February 25, 2013
A mother in Washington state recently posted a receipt on Reddit displaying a $4 discount for having “Well Behaved Kids” at their local Italian restaurant. News coverage, both in the blogosphere and multiple print sources, has focused on the behavior of children in public spaces and what parents can do to keep kids under wraps when dining out. The focus of all these stories has been on parenting, but the first thing I thought of was how funny that would look as a waterfall adjustment.
Our dining experience is clearly impacted by those around us, including the drunk guy at the bar, the shrill woman on a first date, and those kids crawling on the floor and spreading Cherios like New Year’s confetti. In economic terms, the behavior of others is an externality imposed on us. In part, we go out to eat to experience postive externalities (ambiance, live music, decore, people watching) rather than just to eat food we aren’t able to cook at home. Restaurants can’t control all of the factors which influence your willingness to frequent their establishment, or the price you are willing to pay for your meal; but they do have control of pricing structure.
The food service industy is full of pricing incentives designed to manipulate customer behavior. There are happy hour drink specials to draw you in at low peak times, senior citizen’s discounts to target lower income patrons, and the classic kids-eat-free-on-Tuesdays-type deal. Almost all of the promotions I can think of are geared toward increasing overall demand, price discrimination for various customer segments, or increasing demand for certain ingredients before food spoils – here I’m thinking of Bourdain’s warning in Kitchen Confidential not to eat any Saturday morning seafood omelettes. By in large, people respond in rational ways to these incentives. We try the specials, we will check out a new resteraunt if we have a Groupon, and we will leave work early to get happy hour drink prices.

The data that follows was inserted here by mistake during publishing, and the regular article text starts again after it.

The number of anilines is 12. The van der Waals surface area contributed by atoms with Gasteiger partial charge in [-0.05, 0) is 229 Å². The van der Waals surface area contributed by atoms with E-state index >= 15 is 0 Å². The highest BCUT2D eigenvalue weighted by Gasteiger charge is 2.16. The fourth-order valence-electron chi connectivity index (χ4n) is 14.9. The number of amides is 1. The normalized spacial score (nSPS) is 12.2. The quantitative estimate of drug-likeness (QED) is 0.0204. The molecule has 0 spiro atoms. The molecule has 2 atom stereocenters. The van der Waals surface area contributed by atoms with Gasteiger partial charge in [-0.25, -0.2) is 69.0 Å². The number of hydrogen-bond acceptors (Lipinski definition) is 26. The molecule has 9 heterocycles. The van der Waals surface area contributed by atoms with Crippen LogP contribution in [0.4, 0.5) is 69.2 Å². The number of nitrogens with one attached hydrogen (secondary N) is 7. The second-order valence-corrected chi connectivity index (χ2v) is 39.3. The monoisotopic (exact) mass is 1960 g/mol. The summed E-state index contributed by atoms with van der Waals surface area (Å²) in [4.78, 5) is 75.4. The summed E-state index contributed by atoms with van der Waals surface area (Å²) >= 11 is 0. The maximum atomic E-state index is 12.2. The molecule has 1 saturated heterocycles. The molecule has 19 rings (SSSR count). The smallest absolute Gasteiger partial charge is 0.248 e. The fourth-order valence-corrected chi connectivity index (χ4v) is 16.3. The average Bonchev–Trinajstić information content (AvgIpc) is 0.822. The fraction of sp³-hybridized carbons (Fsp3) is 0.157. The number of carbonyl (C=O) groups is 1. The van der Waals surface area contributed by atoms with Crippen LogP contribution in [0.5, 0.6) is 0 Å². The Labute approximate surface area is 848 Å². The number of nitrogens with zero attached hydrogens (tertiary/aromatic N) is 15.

The novelty of the “Well Behaved Kids” discount is that it is aimed directly at driving customer behavior within the establishment, an acknowlegment that this behavior has been a previously uncontrolled externality in the dining out experience. I love this discount. It not only targets families who are likely to be more price conscious, but the right type of family. By which I mean the ones who aren’t going to drive your other higher margin patrons away.
What remains to be seen is if the discount which is targeted at the parents, whom we assume to be paying, can influence the behavior of the kids who aren’t directly benefitting from the price break. So we’ve come full circle back to the parenting techinques discussion that every other news source has already exhausted.
– Christine Carragee